Latest Cybercrime Statistics (Updated March 2023) | AAG IT Support (2023)

Cyber ​​crime headline statistics

  • Nearly a billion emails were exposed in a single year, affecting 1 in 5 Internet users.
  • Data breaches will cost organizations an average of $4.35 million by 2022.
  • In the first half of 2022, around 236.1 million ransomware attacks were carried out around the world.
  • 1 in 2 US internet users had their accounts compromised in 2021.
  • 39% of UK businesses said they suffered a cyberattack in 2022.
  • Approximately 1 in 10 US businesses are uninsured against cyberattacks.
  • 53.35 US citizens were affected by cybercrime in the first half of 2022.
  • Cybercrime cost UK businesses an average of £4,200 in 2022.
  • In 2020, malware attacks increased by 358% compared to 2019.
  • Phishing is the most common cyber threat faced by businesses and individuals.

Cybercrime Overview

The global cybersecurity landscape has faced increasing threats in recent years. During the pandemic, cybercriminals took advantage of misaligned networks as businesses moved to remote work environments. In 2020, malware attacks increased by 358% compared to 2019.

From here, cyberattacks grew 125% globally through 2021, and cyberattacks continued to threaten businesses and individuals in 2022.

The Russian invasion of Ukraine had a massive impact on the cyber threat landscape. Since the war began, Russia-based phishing attacks targeting email addresses of European and US companies have increased eightfold. Nearly 3.6 million Russian internet users also experienced security breaches in the first quarter of 2022, an 11% increase from the previous quarter.

To protect Ukraine's critical infrastructure from Russian attacks, the UK launched the Ukraine Cyber ​​Program in 2022. The UK mobilized an initial package of £6.35 million in response to increased Russian cyber activities in the immediate aftermath of the invasion of Ukraine. This program provides incident response to protect Ukrainian government agencies from attacks, as well as DDoS protection to allow Ukrainian citizens continuous access to critical information, and firewalls to block attacks.

Phishing remains the most common form of crime online. According to reports, in 2021, 323,972 Internet users fell victim to phishing attacks. This means that half of the users who suffered a data breach fell for a phishing attack.

In 2021, nearly 1 billion emails were leaked, affecting 1 in 5 internet users. This could partly explain the continued prevalence of phishing attacks.

Despite its prevalence, phishing had the least loss to victims. People have lost an average of $136 from phishing attacks. This is well below the average data breach cost of $12,124. visit ourphishing statisticsPage for the latest information on global phishing trends.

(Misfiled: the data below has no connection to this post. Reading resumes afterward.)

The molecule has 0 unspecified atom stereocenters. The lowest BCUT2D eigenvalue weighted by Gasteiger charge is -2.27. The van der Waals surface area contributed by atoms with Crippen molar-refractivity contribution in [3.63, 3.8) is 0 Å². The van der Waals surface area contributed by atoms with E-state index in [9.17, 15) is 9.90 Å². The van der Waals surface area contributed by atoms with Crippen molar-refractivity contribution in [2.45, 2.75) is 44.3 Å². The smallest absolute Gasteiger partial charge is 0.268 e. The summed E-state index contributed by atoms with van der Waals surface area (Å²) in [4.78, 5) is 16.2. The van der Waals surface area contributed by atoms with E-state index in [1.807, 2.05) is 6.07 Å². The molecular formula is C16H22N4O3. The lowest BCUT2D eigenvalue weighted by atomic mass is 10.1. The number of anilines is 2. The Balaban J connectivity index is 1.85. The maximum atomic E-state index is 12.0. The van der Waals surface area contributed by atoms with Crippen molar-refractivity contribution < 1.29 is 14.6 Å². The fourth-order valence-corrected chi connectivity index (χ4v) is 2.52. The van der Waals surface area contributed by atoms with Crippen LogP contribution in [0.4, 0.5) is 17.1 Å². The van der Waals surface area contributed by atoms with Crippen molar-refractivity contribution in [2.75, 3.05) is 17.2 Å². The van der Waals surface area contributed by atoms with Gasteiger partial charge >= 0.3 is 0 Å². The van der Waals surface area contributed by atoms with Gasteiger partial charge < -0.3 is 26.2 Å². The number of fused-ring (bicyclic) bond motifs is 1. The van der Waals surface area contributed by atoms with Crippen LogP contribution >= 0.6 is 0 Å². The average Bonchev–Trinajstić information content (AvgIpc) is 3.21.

In 2022, investment fraud was the costliest form of cybercrime, with an average loss of $70,811 per victim.

It is clear that the rate and cost of data breaches are increasing. Since 2001, the number of victims has increased from 6 victims per hour to 97, an increase of 1517% in 20 years.

Covid-19 has had a significant impact on the number of casualties per hour. Cybercrime statistics for 2019 show the toll per hour was 53. In 2020, the first full year of the pandemic, the toll per hour rose to 90, an increase of 69%.

The average hourly cost of data breaches globally has also increased. In 2001, the average cost per hour for individuals was $2,054. Since then, the hourly loss rate has increased and stood at $787,671 in 2021.

The cost of data breaches to organizations has steadily increased as changes in the workplace and more advanced penetration methods encourage cybercriminals. In 2022, data breaches cost organizations an average of $4.35 million, up from $4.24 million in 2021.

The growing threat to businesses around the world means that more and more companies are taking cybersecurity seriously. 73% of SMEs agree that action on cybersecurity concerns is needed now, and 78% say they will increase their cybersecurity investments in the next 12 months.

One worrying statistic is that 67% of SMBs feel they do not have the internal capabilities to deal with data breaches. However, this problem is alleviated as more SMBs collaborate with managed cybersecurity service providers; 89% as of 2022, up from 74% in 2020.

We work with many industries where compliance and regulation are important factors, providing IT support to law firms and financial services companies, among others. We know that taking cybersecurity seriously has never been more important.

Ransomware attacks continue to pose a serious threat to individuals and organizations, with more advanced attack methods forcing victims to pay. Around 236.1 million ransomware attacks were reported worldwide in the first half of 2022. You can find more information on ourRansomware Statisticspage of book.

Latest Cybercrime Statistics (Updated March 2023) | AAG IT Support (1)

Global Cybercrime Statistics:

  • The UK had the highest number of cybercrime victims per million internet users with 4,783 in 2022, a 40% increase on 2020 figures.
  • The country with the second highest number of victims per million internet users in 2022 was the US with 1,494, a 13% decrease from 2020.
  • 1 in 2 North American internet users had their accounts compromised in 2021.
  • The UK and US have disproportionately higher numbers of cybercrime victims per million internet users compared to other countries: the US had 759% more victims in 2021 than the second highest country, Canada .
  • The Netherlands has seen the largest increase in victims: 50% more than in 2020.
  • Greece has seen the biggest drop in casualties: a 75% drop since 2020.
  • By 2021, there will be an average of 97 data breach victims every hour around the world.